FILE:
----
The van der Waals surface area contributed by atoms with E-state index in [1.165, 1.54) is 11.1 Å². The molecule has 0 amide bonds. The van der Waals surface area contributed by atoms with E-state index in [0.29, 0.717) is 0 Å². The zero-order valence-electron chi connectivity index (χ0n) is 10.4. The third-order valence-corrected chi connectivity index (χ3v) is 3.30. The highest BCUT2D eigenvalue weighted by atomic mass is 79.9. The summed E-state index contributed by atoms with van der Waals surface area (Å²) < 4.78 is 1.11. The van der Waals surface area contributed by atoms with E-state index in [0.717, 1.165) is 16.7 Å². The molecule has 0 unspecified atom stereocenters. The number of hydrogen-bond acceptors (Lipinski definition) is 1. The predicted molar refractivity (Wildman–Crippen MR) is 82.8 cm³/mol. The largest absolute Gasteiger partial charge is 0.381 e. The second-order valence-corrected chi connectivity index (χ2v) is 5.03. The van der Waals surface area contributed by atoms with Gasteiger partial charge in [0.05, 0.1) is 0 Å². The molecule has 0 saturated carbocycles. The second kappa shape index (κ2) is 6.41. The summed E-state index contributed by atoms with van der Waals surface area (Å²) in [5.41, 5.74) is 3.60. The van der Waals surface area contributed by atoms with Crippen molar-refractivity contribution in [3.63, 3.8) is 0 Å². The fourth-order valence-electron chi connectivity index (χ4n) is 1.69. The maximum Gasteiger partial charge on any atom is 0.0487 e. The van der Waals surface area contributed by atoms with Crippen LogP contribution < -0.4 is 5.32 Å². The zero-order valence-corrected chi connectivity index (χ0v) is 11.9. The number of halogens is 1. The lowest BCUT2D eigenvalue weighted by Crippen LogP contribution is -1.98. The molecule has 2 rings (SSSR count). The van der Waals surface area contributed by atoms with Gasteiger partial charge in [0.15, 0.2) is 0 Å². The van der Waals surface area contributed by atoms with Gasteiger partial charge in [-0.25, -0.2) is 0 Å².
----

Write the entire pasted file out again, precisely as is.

The van der Waals surface area contributed by atoms with E-state index in [1.165, 1.54) is 11.1 Å². The molecule has 0 amide bonds. The van der Waals surface area contributed by atoms with E-state index in [0.29, 0.717) is 0 Å². The zero-order valence-electron chi connectivity index (χ0n) is 10.4. The third-order valence-corrected chi connectivity index (χ3v) is 3.30. The highest BCUT2D eigenvalue weighted by atomic mass is 79.9. The summed E-state index contributed by atoms with van der Waals surface area (Å²) < 4.78 is 1.11. The van der Waals surface area contributed by atoms with E-state index in [0.717, 1.165) is 16.7 Å². The molecule has 0 unspecified atom stereocenters. The number of hydrogen-bond acceptors (Lipinski definition) is 1. The predicted molar refractivity (Wildman–Crippen MR) is 82.8 cm³/mol. The largest absolute Gasteiger partial charge is 0.381 e. The second-order valence-corrected chi connectivity index (χ2v) is 5.03. The van der Waals surface area contributed by atoms with Gasteiger partial charge in [0.05, 0.1) is 0 Å². The molecule has 0 saturated carbocycles. The second kappa shape index (κ2) is 6.41. The summed E-state index contributed by atoms with van der Waals surface area (Å²) in [5.41, 5.74) is 3.60. The van der Waals surface area contributed by atoms with Crippen molar-refractivity contribution in [3.63, 3.8) is 0 Å². The fourth-order valence-electron chi connectivity index (χ4n) is 1.69. The maximum Gasteiger partial charge on any atom is 0.0487 e. The van der Waals surface area contributed by atoms with Crippen LogP contribution < -0.4 is 5.32 Å². The zero-order valence-corrected chi connectivity index (χ0v) is 11.9. The number of halogens is 1. The lowest BCUT2D eigenvalue weighted by Crippen LogP contribution is -1.98. The molecule has 2 rings (SSSR count). The van der Waals surface area contributed by atoms with Gasteiger partial charge in [0.15, 0.2) is 0 Å². The van der Waals surface area contributed by atoms with Gasteiger partial charge in [-0.25, -0.2) is 0 Å².